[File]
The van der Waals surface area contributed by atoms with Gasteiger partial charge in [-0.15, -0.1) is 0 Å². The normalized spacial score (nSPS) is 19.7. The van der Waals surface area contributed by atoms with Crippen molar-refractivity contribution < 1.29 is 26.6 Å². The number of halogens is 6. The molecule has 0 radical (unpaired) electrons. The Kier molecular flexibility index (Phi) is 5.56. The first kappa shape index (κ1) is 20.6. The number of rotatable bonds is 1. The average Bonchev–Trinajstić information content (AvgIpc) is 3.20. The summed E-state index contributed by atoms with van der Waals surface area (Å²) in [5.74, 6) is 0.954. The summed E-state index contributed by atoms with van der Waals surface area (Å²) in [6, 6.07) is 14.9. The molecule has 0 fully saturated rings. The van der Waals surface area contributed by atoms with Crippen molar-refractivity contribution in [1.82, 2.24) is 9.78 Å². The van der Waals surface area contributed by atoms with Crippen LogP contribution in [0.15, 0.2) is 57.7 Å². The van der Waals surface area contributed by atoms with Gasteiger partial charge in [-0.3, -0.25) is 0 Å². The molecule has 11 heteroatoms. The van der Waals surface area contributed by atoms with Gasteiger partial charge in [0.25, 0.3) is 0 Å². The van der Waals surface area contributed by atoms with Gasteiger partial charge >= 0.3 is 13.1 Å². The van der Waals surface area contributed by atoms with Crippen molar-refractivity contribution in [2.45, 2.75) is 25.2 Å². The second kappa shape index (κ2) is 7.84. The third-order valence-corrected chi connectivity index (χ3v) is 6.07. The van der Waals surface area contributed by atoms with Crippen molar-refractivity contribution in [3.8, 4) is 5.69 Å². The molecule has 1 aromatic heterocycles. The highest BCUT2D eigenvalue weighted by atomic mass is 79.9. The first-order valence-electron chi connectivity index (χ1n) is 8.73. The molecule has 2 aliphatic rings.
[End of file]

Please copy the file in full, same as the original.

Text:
The van der Waals surface area contributed by atoms with Gasteiger partial charge in [-0.15, -0.1) is 0 Å². The normalized spacial score (nSPS) is 19.7. The van der Waals surface area contributed by atoms with Crippen molar-refractivity contribution < 1.29 is 26.6 Å². The number of halogens is 6. The molecule has 0 radical (unpaired) electrons. The Kier molecular flexibility index (Phi) is 5.56. The first kappa shape index (κ1) is 20.6. The number of rotatable bonds is 1. The average Bonchev–Trinajstić information content (AvgIpc) is 3.20. The summed E-state index contributed by atoms with van der Waals surface area (Å²) in [5.74, 6) is 0.954. The summed E-state index contributed by atoms with van der Waals surface area (Å²) in [6, 6.07) is 14.9. The molecule has 0 fully saturated rings. The van der Waals surface area contributed by atoms with Crippen molar-refractivity contribution in [1.82, 2.24) is 9.78 Å². The van der Waals surface area contributed by atoms with Crippen LogP contribution in [0.15, 0.2) is 57.7 Å². The van der Waals surface area contributed by atoms with Gasteiger partial charge in [-0.3, -0.25) is 0 Å². The molecule has 11 heteroatoms. The van der Waals surface area contributed by atoms with Gasteiger partial charge in [0.25, 0.3) is 0 Å². The van der Waals surface area contributed by atoms with Gasteiger partial charge >= 0.3 is 13.1 Å². The van der Waals surface area contributed by atoms with Crippen molar-refractivity contribution in [2.45, 2.75) is 25.2 Å². The second kappa shape index (κ2) is 7.84. The third-order valence-corrected chi connectivity index (χ3v) is 6.07. The van der Waals surface area contributed by atoms with Crippen molar-refractivity contribution in [3.8, 4) is 5.69 Å². The molecule has 1 aromatic heterocycles. The highest BCUT2D eigenvalue weighted by atomic mass is 79.9. The first-order valence-electron chi connectivity index (χ1n) is 8.73. The molecule has 2 aliphatic rings.